What goes into planning and running an annual, week-long national netball tournament for 500-plus participants? Plenty. And plenty of dollars, too.

Junior Levi (Queensland) sizing up against Josh Byron (NSW) at the 2016 Australian Championships. Photo: PowerShots Photography

Despite some recent hiccups in mens and mixed netball history in Australia administratively-speaking, there has been an increased interest and growth over the past decade when it comes to the Australian Mens and Mixed Championships and its elite pathways.

South Australia and Western Australia have recently rejoined to compete under the Australian Mens and Mixed Netball Association (AMMNA) umbrella, with the number of teams competing at the tournament nearly doubling, from 21 in 2008 to 39 this year.

It’s also thanks to Tasmania who are again in the fray, along with a team from the Australian Defence Force, the Australian Capital Territory who – after nearly a 20-year absence – are entering teams in multiple divisions and an invitational New Zealand U20 mens side.

That growth is on the back of strong competition within the states’ M-League competitions – part of the elite pathway for mens and mixed netball in Australia. There are differences in the amount of teams and divisions which compete in each state, plus slight variations in the way they are run, but they are of relative interest to many and draw good crowds – in the low hundreds – particularly for the finals.

Last year’s Australian Championships in Melbourne saw the largest aggregate crowd recorded in the events’ 32-year history. Some 4000 spectators filed through the doors during the week of competition, including 1400 on Grand Final day.

Give the success of the event in recent years, the next logical step was to push the sport into view of more people. The answer? Live streaming. But it doesn’t come cheap. Making the most of the opportunity has meant that for this year, at least, the majority of the associated costs have been privately funded. This is despite a major broadcast sponsor in Game Clothing and most, if not all, of the state associations pitching in.

AMMNA run the risk of remaining an amateur sport if they don’t take these kind of calculated actions. The committee and state bodies know full well the benefits they could potentially reap if the venture proves successful. But it’s obviously incredibly tough to sell a product when potential investors haven’t seen it before. Each of the streamed games will feature commentators, including Channel Nine’s Wide World Of Sport’s Sue Gaudion and Queensland Firebirds defender Laura Clemesha, who will no doubt add to the overall production.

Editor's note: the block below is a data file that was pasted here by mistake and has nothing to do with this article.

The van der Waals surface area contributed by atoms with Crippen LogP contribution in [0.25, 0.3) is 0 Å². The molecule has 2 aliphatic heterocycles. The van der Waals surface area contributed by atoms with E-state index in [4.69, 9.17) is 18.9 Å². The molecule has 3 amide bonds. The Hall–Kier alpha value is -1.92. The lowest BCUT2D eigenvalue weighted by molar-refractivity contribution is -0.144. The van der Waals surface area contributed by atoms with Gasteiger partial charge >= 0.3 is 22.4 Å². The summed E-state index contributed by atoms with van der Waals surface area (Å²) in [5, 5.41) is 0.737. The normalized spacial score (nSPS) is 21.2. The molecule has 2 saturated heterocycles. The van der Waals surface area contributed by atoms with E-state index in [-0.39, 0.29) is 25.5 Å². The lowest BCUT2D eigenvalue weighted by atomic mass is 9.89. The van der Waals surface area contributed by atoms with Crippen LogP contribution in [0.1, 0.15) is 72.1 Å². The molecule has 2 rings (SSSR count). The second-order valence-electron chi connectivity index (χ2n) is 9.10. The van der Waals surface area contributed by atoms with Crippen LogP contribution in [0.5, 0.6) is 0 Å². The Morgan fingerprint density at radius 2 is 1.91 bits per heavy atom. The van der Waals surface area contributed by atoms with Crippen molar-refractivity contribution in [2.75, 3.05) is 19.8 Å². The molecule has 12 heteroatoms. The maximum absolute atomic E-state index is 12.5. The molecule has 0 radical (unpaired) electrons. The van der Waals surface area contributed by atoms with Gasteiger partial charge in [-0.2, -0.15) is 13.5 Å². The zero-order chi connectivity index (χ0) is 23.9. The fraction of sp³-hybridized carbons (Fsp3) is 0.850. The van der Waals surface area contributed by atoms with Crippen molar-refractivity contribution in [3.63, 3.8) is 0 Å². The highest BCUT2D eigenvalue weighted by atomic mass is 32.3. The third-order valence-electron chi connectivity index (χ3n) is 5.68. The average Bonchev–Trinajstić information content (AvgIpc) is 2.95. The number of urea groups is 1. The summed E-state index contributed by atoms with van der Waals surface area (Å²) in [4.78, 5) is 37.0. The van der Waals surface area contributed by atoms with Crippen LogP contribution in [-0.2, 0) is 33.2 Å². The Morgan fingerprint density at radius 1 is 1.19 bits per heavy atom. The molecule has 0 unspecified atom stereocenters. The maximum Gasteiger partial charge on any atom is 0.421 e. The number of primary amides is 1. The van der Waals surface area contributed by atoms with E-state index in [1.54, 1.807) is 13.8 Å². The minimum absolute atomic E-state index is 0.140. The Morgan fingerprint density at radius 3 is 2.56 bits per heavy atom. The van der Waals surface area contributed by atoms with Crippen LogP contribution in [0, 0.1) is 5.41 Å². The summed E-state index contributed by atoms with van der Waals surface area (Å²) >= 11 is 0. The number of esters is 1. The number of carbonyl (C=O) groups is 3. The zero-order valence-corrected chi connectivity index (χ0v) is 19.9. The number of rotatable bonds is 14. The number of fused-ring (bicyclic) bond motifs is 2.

This year, through the players, coaches and administration, AMMNA’s flagship event will pump over a million dollars into the economy. Yes, you read correctly. That’s a hefty chunk of change. It’s a rough total price of flights, accommodation, uniforms and consumables for 500 or so people for a week. On top of that is the requirement for an empathetic employer to be able to take the time off work, and the wrestling of the idea of giving up one’s Easter holiday break. At the very least.

The Championships are one of few netball events in the country where the umpires aren’t even paid. They, too, put their hands into their own pockets to afford the privilege of officiating the best mens and mixed players this country has to offer.

Guy Keane competing at the 2016 Australian Championships. Photo: PowerShots Photography

Victorian Open Mens co-captain Guy Keane has played at every Australian Championships since 2005. During his illustrious career, the price to compete has become greater and greater.

“Over those 13 years it’s been between $1000 and $2000 (to participate). It was about $1000 in my first year and slowly increased since.”

The financial aspect can also put players off trying out for state teams, let alone national duties. Keane didn’t nominate for the Australian Sonix tour to South Africa in 2013 for such reasons.

Queensland Suns poster boy Junior Levi will bib up for his fifth Championships, which begin this weekend on the Gold Coast. He, too, is well aware that there are players who miss out playing owing to monetary motivations.

“That answer is always “Yes”, even if it is a home-hosted Championships. (But) when you are at an Open level, and you are considered the best of the best, you are more willing to make it a priority and make sacrifices. When I stop having fun and passion for it, then I’ll take the financial impact into it.”

The idea of paid subscription for the live streaming was mooted, but quickly dropped, so as not to put people off from watching. For the initial year at least. But Levi is adamant that the stage is a necessary step to move the sport forward.

“Live streaming is that platform. What we do with it is up to us. Sue Gaudion will draw attention to the sport, which will be huge. You never know who will be watching and listening.”

Long term, the hope is to enable AMMNA to potentially create its own national league. At the very least it’s a means to show that while women have the spotlight in a sport it has historically dominated, men can play netball too. And very well. The ability to cover player costs associated with the event, so that the very best players can compete year-in, year-out, is surely also high on the agenda.

Those who run the Championships are selfless volunteers; their level of commitment is second to none. If there’s a box they desperately want to tick this year, it’s not just more bums on seats, it’s that the live streaming pays off, even if in a small way.


The 2017 Mens and Mixed Australian Championships begins Sunday April 16, with the Grand Finals taking place on Saturday April 22. Live streaming of the event will kick off from Wednesday April 19 and include all finals. Commentators will include Sue Gaudion and Laura Clemesha, amongst a host of past and present mens and mixed netball players and coaches.